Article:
President Hilary Link announces administration changes

College expands Office of Institutional Diversity and moves Title IX


President Hilary Link announced her organizational realignment prior to the start of module two classes. The restructuring comes 19 months into her presidency.

Link said that multiple global crises have occurred over the past year. After engaging in thousands of conversations with students, faculty, staff and alumni, Link decided a realignment of the administrative structure was necessary.

“Instead of a year-long strategic planning process, I wanted to start my own plan,” Link said, “to arrange organizational structures towards these priorities.”

Changes will occur between now and until the end of June, when the 2021-2022 academic year officially begins.

The plan focuses on four main pillars, with the foundation being “Holistic Student Success and Inclusive Excellence.” Link quoted Dean of Curriculum and Registrar Ian Binnington in saying they want to create “a structure that will enable the best student experience at Allegheny to be the typical student experience at Allegheny.”

“Allegheny is very student-focused,” Link said, “but one of the things we’ve heard, especially from marginalized groups, is that there are too many points reaching out for help. They’re scattershot, not cohesive and people don’t know who to reach out to.”

Link plans to add two staff members to the President’s office, including a Chief of Staff and an ombudsperson. An ombudsperson acts as a part-time staff member for concerns from students, faculty and staff. 

The plan also moves Susan Salton from College Relations to a position as Link’s Strategic Communications Advisor. College Relations will eventually move under the Vice President for Enrollment Management. Meg Ryan is the interim Vice President, replacing Cornell LeSane who joined the College of the Holy Cross in January. In addition, Dean for Institutional Diversity Kristen Dukes will now report directly to the President.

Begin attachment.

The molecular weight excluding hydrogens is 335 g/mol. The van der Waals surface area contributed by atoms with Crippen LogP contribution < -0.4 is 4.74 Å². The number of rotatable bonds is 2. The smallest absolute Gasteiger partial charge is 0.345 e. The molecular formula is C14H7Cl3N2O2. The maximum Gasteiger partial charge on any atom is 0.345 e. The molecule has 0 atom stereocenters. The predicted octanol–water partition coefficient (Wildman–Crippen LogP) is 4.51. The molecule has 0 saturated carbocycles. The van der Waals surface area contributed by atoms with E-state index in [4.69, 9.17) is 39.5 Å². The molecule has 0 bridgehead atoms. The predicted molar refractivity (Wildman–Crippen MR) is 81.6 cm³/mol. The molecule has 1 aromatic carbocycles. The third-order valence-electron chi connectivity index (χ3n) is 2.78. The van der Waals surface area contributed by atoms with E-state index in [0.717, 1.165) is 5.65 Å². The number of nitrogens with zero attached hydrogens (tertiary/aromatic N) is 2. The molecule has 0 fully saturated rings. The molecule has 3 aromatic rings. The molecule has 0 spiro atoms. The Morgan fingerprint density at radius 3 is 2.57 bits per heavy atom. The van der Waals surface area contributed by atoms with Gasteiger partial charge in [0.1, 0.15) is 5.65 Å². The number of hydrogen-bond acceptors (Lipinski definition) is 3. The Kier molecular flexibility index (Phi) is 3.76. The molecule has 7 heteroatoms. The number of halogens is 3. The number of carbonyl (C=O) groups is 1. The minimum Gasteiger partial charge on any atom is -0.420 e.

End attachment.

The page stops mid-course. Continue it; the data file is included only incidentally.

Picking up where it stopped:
“(Diversity, equity and inclusion are) very important to the institution and to me, and it needs to report to the president to be more effective,” Link said.

Link hopes that simplifying and reorganizing the current administrative structure will create more defined paths for students who are trying to reach out with issues.

“We want to better leverage the work that separate departments do to create synergies between them,” Link said.

While currently tentative, Link explained that moving Title IX to Dean of Student Life April Thompson’s portfolio is one such synergy.

“Title IX currently reports to the president and kind of floats out on its own because we struggled to find its best fit,” Link said. “An external person doing a review of our offices saw it fitting best in Student Life.”

According to Link, students find Title IX lacking a necessary support element — a concern she hopes would be alleviated by this transition.

Link also plans on implementing class deans, who will serve as a secondary academic advisor and point people for issues relating to the class they are assigned. Under the plan, there would be a first-year class dean, a sophomore class dean, a junior and senior class dean and a case management dean. 

“In some models, class deans travel with the class they are assigned,” Link said, “but in the model we’re using — the model I’m most familiar with — class deans are experts in that year’s leadership.”

The class deans will work in tandem with the Dean of Student Life and the Dean of Student Success, a new role which will be filled by Ian Binnington, who will be leaving his position as Dean of Curriculum and Registrar.

“They’re an additional safety net to ensure students aren’t falling through the cracks,” said Matthew Stinson, Vice President for Institutional Affairs.

Link and Stinson hope the extra support provided by the class deans help increase the student retention rate — a primary goal of Link’s new model.